I’ll listen to anything that is creative and dynamic, but I mostly listen to indie, alternative and progressive rock music.  I like to turn on KCSU and take my chances.

  1. Tell us about your most unique travel experience.

I lived in England for a year when I was in junior high and I travelled to the former Soviet Union with a friend and his family for two weeks.  It was very strange.  We were required to stay in a designated hotel for western tourists.  My friend and I stood outside the hotel on the street and ‘illegally’ traded western items like jeans and tapes for soviet trinkets and flags, just for fun.  At one point, we saw two police officers on the sidewalk walking towards us with rifles strapped to their shoulders, but they just ignored the obvious activity and walked on by.

  1. What’s on or in your nightstand?

Guitar picks, topo maps, books, pocket knives.

  1. Name a food item you wouldn’t touch with a 10-foot pole.

Miracle Whip.

  1. What movie could you watch over and over? Why?

‘8 ½’.  It just has so many interesting layers: the story, the acting, the actors, the music, the cinematography; it is honest, original, light hearted, mysterious, deep, very personal and highly relatable.  I could go on.  It is a classic.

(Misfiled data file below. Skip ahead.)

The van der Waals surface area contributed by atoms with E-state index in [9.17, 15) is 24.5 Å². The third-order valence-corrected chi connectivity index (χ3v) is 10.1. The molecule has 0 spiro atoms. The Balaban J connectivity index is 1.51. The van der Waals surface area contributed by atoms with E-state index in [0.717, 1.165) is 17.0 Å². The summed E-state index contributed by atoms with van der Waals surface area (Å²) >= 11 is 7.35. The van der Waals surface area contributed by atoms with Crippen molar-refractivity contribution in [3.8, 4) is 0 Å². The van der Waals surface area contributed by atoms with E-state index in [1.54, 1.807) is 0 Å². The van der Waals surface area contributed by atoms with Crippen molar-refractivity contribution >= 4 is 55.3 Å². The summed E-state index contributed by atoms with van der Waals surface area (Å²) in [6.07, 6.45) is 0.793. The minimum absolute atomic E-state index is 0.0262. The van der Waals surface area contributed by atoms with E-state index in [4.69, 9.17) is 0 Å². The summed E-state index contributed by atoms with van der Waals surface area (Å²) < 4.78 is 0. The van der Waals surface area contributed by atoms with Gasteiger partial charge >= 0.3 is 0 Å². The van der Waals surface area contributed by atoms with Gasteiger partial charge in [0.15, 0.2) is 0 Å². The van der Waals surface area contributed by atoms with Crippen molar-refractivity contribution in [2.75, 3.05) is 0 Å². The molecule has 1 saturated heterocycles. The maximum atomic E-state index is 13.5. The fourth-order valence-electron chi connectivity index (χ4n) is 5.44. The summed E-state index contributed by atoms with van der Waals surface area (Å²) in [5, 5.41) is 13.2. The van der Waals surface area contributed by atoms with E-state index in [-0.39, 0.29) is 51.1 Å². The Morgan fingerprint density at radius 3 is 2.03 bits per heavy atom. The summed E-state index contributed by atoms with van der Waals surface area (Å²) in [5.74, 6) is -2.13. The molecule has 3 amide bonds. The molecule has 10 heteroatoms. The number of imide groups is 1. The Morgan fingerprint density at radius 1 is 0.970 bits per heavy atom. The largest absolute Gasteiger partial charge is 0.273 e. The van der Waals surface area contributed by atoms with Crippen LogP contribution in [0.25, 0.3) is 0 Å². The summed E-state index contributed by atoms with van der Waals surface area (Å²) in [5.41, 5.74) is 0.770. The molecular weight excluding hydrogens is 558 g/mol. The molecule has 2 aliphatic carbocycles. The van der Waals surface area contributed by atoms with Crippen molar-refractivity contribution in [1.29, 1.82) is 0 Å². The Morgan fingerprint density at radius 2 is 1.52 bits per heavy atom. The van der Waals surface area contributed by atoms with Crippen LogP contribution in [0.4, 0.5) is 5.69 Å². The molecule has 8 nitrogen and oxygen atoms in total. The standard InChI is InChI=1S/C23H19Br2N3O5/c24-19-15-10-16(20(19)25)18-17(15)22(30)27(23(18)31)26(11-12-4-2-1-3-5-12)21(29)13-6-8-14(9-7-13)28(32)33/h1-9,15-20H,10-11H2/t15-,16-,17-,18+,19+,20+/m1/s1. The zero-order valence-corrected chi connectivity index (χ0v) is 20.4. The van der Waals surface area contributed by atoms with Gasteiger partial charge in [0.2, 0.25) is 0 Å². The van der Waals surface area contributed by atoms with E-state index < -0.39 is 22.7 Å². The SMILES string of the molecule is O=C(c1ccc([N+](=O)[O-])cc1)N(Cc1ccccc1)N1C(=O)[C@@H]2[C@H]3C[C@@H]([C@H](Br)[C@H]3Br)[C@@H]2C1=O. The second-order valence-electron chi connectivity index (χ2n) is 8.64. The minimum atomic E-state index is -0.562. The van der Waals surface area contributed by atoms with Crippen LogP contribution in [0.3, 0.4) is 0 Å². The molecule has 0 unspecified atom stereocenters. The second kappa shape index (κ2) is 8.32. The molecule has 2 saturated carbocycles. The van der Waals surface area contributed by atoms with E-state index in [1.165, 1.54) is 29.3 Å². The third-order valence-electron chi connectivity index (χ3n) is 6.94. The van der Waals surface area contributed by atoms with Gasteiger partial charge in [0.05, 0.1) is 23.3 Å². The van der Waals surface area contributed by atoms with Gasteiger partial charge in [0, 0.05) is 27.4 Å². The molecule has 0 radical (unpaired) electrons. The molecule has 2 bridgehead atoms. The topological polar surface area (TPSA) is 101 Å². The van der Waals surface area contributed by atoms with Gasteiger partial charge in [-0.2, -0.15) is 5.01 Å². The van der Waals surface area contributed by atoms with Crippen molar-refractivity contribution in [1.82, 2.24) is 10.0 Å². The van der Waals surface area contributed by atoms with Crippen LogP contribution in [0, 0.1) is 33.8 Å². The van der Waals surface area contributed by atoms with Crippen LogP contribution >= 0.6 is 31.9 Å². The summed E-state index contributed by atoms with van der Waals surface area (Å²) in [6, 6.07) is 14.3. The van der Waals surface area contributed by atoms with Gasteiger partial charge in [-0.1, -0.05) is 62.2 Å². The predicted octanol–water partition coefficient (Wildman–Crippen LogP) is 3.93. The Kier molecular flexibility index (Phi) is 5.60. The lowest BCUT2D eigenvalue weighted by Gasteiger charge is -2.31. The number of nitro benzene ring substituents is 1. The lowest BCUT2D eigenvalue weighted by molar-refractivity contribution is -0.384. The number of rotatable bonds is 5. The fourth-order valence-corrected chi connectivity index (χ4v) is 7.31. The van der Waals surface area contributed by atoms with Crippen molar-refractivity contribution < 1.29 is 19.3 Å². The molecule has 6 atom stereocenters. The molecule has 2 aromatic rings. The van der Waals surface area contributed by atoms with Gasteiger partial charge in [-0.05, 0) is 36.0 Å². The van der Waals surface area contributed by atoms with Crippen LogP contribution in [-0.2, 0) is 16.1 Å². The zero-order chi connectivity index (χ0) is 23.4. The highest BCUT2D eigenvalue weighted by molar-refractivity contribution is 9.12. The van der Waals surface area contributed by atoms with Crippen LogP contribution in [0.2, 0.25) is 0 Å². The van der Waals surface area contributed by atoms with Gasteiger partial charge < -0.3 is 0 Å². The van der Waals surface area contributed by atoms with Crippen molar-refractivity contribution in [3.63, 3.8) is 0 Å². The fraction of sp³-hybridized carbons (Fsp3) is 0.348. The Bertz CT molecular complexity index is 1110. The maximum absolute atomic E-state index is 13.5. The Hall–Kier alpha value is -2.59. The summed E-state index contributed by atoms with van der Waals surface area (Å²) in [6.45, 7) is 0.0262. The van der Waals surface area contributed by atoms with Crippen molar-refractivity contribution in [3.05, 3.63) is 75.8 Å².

1. If you could choose one amenity to add to the workplace, what would it be?

A Chef.

The Southern Journey

In late 2014, two Riverside employees: David Saksa and Keith Bates captained a boat from Northern Michigan down the Mississippi to the Southeast Fisheries Science Center of the National Marine Fisheries Service (NMFS) in an impressive feat of technical skill and ingenuity. Their ability to modify the boat during their journey to fit under bridges and eventually become a scientific research vessel saved the government more than 7 million dollars.

As a part of their work with the Southeast Fisheries Science Center (SEFSC), Riverside provides captains and crew for small boats (20-80ft), as well as providing scientific support to federal fisheries management and federally-listed protected species conservation for the geographic area encompassed by the coastal states from North Carolina through Texas, as well as Puerto Rico and the U.S. Virgin Islands in the U.S. Caribbean.